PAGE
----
Love notes and romantic readings
We've pulled some of the most romantic passages from beloved novels that would be perfect for any ceremony reading.
Who doesn’t love the scene in Wedding Crashers when Vince Vaughn and Owen Wilson bet each other on which passage of scripture will be read at one of their infamous crashing incidents?
“20 bucks, First Corinthians.”
“Double or nothing, Colossians 3:12.”
Both of those passages of scripture are popular ceremony readings and for good reason – they’re beautifully written, eloquent and pull in religious ideas of love, life and greater purpose. But if you’re looking for a more unique passage to read at your wedding, or aren’t particularly religious, there are endless novels, poems and shorts stories to pull from.
As an English and Comparative Literature major, I spent years entrenched in some of the greatest love stories of all time. Take a look at a few of the passages below and it might spark your inner Romeo (or Juliet) and lead you to the perfect reading for your ceremony.
Jane Eyre by Charlotte Bronte
“I have for the first time found what I can truly love – I have found you. You are my sympathy – my better self – my good angel; I am bound to you with a strong idmy heart; it leans to you, draws you to my center and spring of life, wraps my existence about you – and, kindling in pure, powerful flame, fuses you and me in one.”
Wuthering Heights by Emily Bronte
“He’s more myself than I am. Whatever our souls are made of, his and mine are the same… my great thought in living is himself. If all else perished, and he remained, I should still continue to be; and if all else remained, and he were annihilated, the universe would turn to a mighty stranger. I should not seem a part of it.”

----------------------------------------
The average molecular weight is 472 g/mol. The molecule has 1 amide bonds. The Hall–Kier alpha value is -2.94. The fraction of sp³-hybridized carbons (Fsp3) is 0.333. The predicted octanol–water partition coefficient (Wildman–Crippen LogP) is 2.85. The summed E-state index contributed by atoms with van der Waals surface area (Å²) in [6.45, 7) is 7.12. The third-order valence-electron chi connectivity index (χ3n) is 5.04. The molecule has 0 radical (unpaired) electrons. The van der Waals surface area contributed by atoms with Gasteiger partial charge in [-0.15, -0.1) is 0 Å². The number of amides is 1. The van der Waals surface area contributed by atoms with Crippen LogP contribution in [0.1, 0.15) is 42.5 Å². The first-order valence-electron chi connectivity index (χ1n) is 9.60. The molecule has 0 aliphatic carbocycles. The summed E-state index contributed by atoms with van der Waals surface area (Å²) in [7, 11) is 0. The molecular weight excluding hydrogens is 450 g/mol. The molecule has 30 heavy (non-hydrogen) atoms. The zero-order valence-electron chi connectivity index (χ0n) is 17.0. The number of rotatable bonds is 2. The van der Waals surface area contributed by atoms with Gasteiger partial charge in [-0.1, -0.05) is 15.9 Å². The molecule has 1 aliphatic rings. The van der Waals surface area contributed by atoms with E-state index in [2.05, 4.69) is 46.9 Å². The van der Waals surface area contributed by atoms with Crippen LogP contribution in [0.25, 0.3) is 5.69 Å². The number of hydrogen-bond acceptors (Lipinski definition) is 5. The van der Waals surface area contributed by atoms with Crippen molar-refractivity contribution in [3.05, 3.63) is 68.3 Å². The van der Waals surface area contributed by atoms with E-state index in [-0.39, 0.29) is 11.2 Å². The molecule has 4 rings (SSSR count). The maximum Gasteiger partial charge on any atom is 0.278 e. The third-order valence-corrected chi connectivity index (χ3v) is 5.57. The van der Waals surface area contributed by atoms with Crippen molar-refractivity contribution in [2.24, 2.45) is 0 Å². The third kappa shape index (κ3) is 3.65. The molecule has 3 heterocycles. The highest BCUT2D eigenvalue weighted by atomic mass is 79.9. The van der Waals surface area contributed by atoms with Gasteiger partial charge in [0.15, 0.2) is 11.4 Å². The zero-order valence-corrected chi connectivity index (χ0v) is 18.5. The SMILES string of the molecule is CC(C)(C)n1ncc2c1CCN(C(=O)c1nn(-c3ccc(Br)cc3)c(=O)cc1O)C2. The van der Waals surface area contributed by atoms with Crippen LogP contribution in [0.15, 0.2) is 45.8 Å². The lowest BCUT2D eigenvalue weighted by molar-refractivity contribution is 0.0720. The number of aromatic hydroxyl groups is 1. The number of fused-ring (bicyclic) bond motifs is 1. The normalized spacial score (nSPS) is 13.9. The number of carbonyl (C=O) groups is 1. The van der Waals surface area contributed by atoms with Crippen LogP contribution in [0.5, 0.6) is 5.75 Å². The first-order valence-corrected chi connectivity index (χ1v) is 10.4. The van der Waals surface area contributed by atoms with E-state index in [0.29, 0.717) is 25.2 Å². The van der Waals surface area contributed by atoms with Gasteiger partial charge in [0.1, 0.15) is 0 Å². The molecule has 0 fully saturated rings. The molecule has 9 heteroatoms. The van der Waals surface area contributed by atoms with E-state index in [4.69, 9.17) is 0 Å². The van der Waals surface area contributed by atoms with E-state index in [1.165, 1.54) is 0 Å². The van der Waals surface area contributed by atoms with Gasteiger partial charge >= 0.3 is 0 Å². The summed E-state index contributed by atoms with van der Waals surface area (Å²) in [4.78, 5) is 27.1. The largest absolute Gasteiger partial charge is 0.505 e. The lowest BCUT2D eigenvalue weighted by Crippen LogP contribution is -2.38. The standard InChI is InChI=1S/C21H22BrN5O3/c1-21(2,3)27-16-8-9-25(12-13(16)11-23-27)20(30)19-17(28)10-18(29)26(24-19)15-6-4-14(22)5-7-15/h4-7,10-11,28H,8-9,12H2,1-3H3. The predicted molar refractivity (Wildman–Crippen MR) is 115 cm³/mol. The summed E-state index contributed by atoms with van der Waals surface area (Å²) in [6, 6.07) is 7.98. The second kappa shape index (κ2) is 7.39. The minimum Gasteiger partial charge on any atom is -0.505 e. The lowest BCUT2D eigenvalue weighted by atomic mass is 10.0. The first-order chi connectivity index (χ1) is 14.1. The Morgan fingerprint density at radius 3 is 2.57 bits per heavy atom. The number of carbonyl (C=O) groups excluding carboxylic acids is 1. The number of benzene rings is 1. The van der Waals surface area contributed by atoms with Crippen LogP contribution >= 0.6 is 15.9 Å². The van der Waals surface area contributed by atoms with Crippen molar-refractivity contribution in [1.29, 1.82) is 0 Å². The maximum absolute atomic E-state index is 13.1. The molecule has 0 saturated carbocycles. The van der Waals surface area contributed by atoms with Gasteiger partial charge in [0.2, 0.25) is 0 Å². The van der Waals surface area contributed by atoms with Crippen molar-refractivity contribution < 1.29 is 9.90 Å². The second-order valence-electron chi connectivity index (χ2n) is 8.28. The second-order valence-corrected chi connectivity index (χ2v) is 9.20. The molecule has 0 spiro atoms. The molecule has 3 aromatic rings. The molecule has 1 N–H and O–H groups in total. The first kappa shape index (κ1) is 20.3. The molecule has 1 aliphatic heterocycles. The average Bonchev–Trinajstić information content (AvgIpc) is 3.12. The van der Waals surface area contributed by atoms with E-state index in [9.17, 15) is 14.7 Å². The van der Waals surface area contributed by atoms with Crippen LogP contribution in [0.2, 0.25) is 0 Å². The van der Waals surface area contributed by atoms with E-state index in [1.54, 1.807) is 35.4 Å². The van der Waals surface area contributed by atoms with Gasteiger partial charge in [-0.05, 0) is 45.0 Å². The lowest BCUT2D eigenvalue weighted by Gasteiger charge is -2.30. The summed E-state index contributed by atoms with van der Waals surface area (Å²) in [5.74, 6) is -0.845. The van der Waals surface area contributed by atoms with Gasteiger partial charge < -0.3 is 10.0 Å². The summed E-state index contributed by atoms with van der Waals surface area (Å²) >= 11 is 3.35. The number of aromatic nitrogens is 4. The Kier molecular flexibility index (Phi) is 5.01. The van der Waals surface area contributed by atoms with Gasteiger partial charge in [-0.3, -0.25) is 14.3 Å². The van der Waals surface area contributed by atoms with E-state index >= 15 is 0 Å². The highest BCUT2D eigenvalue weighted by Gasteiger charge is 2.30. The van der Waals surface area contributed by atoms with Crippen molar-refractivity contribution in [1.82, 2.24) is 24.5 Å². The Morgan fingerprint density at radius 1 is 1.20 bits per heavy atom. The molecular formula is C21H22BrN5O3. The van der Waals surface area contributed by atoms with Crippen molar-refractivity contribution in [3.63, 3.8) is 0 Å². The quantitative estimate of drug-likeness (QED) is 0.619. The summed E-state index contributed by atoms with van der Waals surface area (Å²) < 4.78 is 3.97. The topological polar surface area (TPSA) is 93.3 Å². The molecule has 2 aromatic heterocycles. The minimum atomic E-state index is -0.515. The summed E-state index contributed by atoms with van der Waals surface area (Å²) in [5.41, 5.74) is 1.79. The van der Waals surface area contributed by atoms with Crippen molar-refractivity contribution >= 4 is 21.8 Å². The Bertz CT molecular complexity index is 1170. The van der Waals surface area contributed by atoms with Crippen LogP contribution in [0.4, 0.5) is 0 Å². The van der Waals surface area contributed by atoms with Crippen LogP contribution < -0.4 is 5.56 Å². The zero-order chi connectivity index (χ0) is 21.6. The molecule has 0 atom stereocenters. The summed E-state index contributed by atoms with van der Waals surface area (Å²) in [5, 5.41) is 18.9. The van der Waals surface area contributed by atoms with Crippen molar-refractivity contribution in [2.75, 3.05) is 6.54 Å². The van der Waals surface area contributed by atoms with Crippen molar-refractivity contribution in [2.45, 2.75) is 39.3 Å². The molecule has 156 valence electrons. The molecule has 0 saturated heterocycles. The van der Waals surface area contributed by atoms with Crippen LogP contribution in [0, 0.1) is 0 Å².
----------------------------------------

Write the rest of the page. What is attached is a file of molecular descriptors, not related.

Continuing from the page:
Les Miserables by Victor Hugo
"What a grand thing it is to be loved! What a far grander thing it is to love! The heart becomes heroic, by dint of passion. It is no longer composed of anything but what is pure; it no longer rests on anything that is not elevated and great. An unworthy thought can no more germinate in it, than a nettle on a glacier. The serene and lofty soul, inaccessible to vulgar passions and emotions, dominating the clouds and the shades of this world, its follies, its lies, its hatreds, its vanities, its miseries, inhabits the blue of heaven, and no longer feels anything but profound and subterranean shocks of destiny, as the crests of mountains feel the shocks of earthquake."
The Portrait of a Lady by Henry James
“It has made me better loving you… it has made me wiser, and easier, and — I won’t pretend to deny — brighter and nicer and even stronger. I used to want a great many things before, and to be angry that I didn’t have them. Theoretically I was satisfied, as I once told you. I flattered myself I had limited my wants. But I was subject to irritation; I used to have morbid, sterile, hateful fits of hunger, of desire. Now I really am satisfied, because I can’t think of anything better.”